For much of my infancy, I was cross-eyed. There’s a picture in a family photo album of two babies, a cousin and me, laid out on a patterned blanket, fingers curled tightly towards our palms. The other infant, my cousin, looks normal–unassuming and baby-like. But the dark jellies of my irises are skewed towards one another.
This photo used to distress me. I had no idea why my parents would take such a picture, much less keep it. My mother assured me over and over again that my eyes did this because I was always staring at everything; always hyper-alert, always watching. The side effect of such focus and intensity, apparently, is crossed eyes. Who knew?
I grew out of this phase, eventually. My eyes stopped crossing. But I never stopped watching.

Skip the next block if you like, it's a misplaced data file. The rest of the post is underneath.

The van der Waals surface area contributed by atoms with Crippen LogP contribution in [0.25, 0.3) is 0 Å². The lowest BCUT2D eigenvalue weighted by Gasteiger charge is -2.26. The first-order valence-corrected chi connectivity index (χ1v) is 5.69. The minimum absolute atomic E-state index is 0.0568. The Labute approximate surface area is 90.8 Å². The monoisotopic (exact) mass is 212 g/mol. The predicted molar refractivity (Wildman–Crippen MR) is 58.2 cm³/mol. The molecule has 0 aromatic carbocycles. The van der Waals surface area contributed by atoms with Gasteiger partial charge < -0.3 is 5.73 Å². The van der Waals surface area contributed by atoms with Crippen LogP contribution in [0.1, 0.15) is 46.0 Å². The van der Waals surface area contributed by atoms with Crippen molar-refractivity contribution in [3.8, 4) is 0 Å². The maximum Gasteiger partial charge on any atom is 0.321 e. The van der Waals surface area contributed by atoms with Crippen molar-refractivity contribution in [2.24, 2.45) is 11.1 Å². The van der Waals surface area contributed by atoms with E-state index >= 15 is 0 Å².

The photo in this post is of me, just after my second birthday, staring at pigeons in a park. I recently re-discovered this picture, and was amused at how little things have changed. Twenty-two years later, this is still me. Each story that I write is like me staring hard at the pigeons, trying to figure them out. The story is just that: a meditation on things that make no sense, or that are new and wondrous, or familiar but still fascinating. When I write, I’m working things over on the page. I’m looking, watching, staring, doing my best not to flinch, or be afraid.